We have enjoyed a very nice week in Breckenridge. Although the temps were cold on Monday through Wednesday, it provided for some great snow and very good and challenging ski conditions Thursday through Monday.
I traded Monday and Tuesday, but on Wednesday Dave Levinson and I went out with a few cameras and played on E-chair. I used it as a warm up to get ready for my week of teaching and skiing.
On Friday I skied with my “babes”. We ventured about the mountain. We entitled our clinic “Turning Sacred Cows into Hamburger”‘. We all have our preconceived notions of what are “Good” Movements. We addressed a number of these and asked, “does this move or thought serve us?” We then explored cause and effects of a number of movements.
On Saturday, we skied. The level 9’s didn’t want to hear too much yacking by me, so we set a focus early in the lesson of “getting some action” in the top of the turn. The main difference between advanced and expert/elite skiing is the type of ski/snow and body movements which occur before the fall-line. Most advanced skiers learn how to manage the pressure created by the mountain and a high edge angle at the bottom of the turn. Some do it well is most conditions. But when the snow conditions become deep or variable (windblown) the better skiers manage pressure and edge through the top of the turn.
We played with:
Leg Rotation from rotation of the femur inside the hip socket.
FlexING the inside leg and extendING the outside leg.
And “peeling” the snow from the mountain, rather than scraping it off the mountain.
On Superbowl Sunday we had a good group of skiers. We had three focuses in the bumps:
1) Finding larger lines in the bumps.
2) AdjustING and MaintainING a centered and functional stance in the moguls.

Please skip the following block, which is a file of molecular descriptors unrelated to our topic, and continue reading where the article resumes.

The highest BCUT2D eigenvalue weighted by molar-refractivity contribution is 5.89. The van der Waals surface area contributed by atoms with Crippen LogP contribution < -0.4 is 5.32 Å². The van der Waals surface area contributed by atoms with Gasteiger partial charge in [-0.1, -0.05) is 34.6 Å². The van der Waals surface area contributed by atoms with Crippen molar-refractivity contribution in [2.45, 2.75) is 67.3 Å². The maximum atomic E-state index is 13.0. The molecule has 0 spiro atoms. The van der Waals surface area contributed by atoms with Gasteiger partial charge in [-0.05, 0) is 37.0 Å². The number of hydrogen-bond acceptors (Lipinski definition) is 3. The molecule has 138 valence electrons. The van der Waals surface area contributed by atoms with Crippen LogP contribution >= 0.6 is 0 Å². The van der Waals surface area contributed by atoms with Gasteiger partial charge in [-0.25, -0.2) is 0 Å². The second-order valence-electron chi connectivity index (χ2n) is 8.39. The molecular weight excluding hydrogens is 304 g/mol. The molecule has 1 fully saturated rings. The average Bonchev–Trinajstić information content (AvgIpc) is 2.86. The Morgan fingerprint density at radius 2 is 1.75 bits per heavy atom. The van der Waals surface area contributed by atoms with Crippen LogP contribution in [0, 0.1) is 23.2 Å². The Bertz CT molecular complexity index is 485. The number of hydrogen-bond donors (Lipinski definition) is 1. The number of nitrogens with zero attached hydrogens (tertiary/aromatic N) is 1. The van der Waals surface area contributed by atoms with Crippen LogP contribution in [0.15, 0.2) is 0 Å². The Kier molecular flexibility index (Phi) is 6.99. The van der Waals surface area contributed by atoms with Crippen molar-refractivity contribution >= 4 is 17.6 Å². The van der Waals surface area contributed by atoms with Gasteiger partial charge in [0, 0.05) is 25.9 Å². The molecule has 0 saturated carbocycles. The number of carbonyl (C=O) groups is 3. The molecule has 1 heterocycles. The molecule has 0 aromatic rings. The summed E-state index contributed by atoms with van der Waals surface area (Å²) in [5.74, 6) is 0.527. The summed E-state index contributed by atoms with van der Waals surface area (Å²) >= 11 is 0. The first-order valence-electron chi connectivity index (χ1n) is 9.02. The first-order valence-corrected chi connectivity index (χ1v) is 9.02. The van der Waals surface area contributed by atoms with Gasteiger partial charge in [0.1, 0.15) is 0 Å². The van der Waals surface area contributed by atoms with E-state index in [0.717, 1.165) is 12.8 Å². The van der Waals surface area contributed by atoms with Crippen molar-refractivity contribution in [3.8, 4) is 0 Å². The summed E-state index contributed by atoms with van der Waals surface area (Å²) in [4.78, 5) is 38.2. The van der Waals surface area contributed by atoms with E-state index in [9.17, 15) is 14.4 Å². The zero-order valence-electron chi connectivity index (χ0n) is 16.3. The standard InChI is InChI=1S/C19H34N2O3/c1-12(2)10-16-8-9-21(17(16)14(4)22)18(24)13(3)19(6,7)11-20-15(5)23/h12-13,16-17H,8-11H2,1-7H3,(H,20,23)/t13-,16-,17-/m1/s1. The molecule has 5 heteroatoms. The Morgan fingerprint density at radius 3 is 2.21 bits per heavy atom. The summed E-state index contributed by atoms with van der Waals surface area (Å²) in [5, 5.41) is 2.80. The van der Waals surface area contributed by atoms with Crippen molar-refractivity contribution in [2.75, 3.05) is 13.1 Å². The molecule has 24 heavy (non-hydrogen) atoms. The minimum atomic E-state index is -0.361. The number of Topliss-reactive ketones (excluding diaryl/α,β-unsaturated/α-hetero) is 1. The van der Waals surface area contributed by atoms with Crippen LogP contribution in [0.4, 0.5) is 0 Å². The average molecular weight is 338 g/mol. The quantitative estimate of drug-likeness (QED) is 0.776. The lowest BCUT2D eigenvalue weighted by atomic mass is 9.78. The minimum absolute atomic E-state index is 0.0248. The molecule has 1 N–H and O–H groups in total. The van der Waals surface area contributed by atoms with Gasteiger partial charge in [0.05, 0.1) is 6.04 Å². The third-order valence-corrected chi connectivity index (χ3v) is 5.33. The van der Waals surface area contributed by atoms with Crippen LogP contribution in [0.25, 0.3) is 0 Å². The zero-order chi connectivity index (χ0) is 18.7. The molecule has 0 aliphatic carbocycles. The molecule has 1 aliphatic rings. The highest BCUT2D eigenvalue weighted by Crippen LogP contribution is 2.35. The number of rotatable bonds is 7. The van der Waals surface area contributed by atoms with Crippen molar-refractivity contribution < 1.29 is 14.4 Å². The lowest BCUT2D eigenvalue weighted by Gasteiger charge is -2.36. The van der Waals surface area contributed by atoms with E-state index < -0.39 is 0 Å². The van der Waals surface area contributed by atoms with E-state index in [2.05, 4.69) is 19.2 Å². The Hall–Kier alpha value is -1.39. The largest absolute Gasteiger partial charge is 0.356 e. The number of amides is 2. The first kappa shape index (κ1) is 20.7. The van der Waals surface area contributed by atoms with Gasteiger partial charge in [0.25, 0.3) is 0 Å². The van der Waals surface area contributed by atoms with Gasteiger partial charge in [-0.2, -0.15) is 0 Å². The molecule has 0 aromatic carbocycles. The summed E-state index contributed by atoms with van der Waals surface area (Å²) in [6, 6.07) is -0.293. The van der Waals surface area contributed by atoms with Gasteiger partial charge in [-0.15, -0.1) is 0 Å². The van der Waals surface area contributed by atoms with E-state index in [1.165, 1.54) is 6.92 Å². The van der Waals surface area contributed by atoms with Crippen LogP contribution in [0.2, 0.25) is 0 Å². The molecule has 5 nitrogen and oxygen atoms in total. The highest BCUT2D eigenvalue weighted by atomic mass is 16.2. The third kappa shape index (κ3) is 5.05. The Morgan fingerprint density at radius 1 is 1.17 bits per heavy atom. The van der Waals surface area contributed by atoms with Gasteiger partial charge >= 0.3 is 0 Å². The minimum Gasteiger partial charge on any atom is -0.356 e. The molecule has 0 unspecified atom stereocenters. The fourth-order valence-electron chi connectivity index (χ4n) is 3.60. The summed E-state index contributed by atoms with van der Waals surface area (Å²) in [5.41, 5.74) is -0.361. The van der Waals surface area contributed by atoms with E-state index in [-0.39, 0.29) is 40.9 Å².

3) Cleaning up our “DIRT”
“D” – Duration of movements
“I” – Intensity of movements
“R” – Rate or Tempo of movements
“T” – Timing of movements
To a person, we tended to have movements which were too INTENSE and too short of DURATION of movements. This would lead to pivot and skid/scrape in the bumps… not a pretty picture
We were looking at a few more drawn out lines in the bumps which allowed us to dial down the intensity, draw out the duration, slow the tempo, and manage the timing of our movements down E-Chair bumps. As we improved our proficiency at slower speeds and wider turns, we then took those movements into shorter bump turns. And again we began to slay some sacred cows. Expert skiers are the ones who can adjust there lines rather than just skiing a rut line.
And that is about it for this week. I plan on taking a few days out of boot and relax. See you on Thursday.
Here is an AWESOME bonus video – Soliochairliftquist Anyone who skis as much as I do will appreciate this!
Have you ever wondered about a healthy “Afternoon Pick-me-up”? Here is a student and wellness consultant’s recommendation.